With the Colorado River drying up thanks to 14 years of unrelenting drought, major cities that rely on the Central Arizona Project, including Phoenix, are bracing for water shortages.
But in Payson, things are flowing along fine, according to the annual water report presented to the town council Thursday. In fact, the arrival of water from the Blue Ridge Reservoir perhaps as early as next year will likely allow the town council to lift the remnant of the state’s toughest water conservation code — including the ban on swimming pools and lawns.
Payson’s fractured granite aquifer is not only stable, but rebounding thanks to low demand, said Tanner Henry, water division manager. In fact, despite a dry year — well levels have risen again this year.
As a whole, the town used 61 percent of the safe yield in 2012. In 2013, that fell to 58 percent. The town’s “safe yield,” or amount that can be taken from the aquifer without depleting it faster than rainfall and snowfall recharge it, is 2,680 acre-feet a year. That calculation includes water that could be taken from the Tower Well in Star Valley. Payson has agreed to use water from that well only in an emergency. If you don’t count the potential yield of the Tower Well, Payson is currently much closer to its safe yield figure.
And in 2012, the average person used 79 gallons per day. In 2013, that dropped to 74 gallons. Both years are well below the town’s goal of 89 gallons per capita.
So not only does the aquifer appear healthy, but with the addition of 3,000 acre-feet of water from the C.C. Cragin project starting perhaps in 2015, Payson will have enough water for the foreseeable future.
Not many towns in the West can brag on a recovering aquifer with more than enough water on the way, said Payson Mayor Kenny Evans.
“I think it is in fact attributable to the citizens of Payson and not Mother Nature that our groundwater resources continue to recover and our aquifers continue to be healthy and that is not universal across the region,” he said. “Some of the communities in Yavapai, Coconino and Gila are facing severe water shortages.”
With Cragin come potential changes to the town’s water conservation code.
If the council approves changes to the water code, gone will be the days when odd numbered addresses were only allowed to water plants and wash their cars on Tuesdays, Thursdays and Saturdays and even numbered addresses the other days.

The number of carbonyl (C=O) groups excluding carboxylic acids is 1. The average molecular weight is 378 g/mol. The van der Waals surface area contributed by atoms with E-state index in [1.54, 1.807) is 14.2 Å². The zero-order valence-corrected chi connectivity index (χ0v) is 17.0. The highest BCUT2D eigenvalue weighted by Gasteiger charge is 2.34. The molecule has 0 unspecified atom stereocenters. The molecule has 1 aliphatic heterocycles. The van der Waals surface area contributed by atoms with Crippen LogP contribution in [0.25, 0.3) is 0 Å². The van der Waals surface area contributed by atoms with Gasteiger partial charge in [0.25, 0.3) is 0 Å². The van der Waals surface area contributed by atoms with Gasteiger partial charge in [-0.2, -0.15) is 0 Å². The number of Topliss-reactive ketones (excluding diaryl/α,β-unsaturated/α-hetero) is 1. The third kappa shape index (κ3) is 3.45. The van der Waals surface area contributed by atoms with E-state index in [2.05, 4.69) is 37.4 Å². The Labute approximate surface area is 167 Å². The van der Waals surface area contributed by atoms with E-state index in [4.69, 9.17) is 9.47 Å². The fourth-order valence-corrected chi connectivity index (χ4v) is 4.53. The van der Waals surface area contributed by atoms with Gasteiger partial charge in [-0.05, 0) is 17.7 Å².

And residents could soon be allowed to have misters and build swimming pools and when Cragin water is flowing, the town will lift its ban on planting grass.
Before Cragin can start flowing, it needs something to flow through. Last year, the water department completed two new water lines, bringing the total to five of the eight in-town lines needed.
The two new lines run along Tyler Parkway and Houston Mesa Road to the future sight of the treatment plant near Mesa del Caballo.
The remaining three in-town waterlines include from Zurich Drive to Tyler Parkway; Highway 260 at Mud Springs Road to southeast Payson and connecting to a storage tank near Highway 260 and Tyler Parkway.
“As you can see, Payson continues to move along on the road to achieving a rare condition, water resource sustainability in the desert Southwest,” according to the water report.
Monitoring of the town’s network of nearly 100 wells, 42 of which are active, showed wild variances in water levels. Over a few months, for example, the water level in some wells dropped from 250 to 225 feet, and then back to 250 feet a few months later.
Payson’s fractured aquifer with a complicated network of interconnected cracks zones of crushed granite makes each well different and accounts for the wide variation in well levels.
Some areas have more cracks than others and some of the fractures are more interconnected than others.
Since 2010, groundwater levels have remained stable, rising in some areas despite an intermittent drought that ranks among the worst in the past 1,000 years.
From April 2013 to March, Payson received almost 20 inches of rain, below the average 22 inches. However, rainfall in March slightly improved the annual outlook after 56 days without any rain.
“The resilience of groundwater levels, in spite of lackluster precipitation in 2013, is indicative of an aquifer in recovery condition,” the report concluded.
With the drought expected to continue indefinitely, many communities are looking for ways to supplement their water supply. Payson is one of the few ahead of the curve. The Cragin water will give the town enough water to sustain an eventual population in excess of 38,000 — more than double the current total.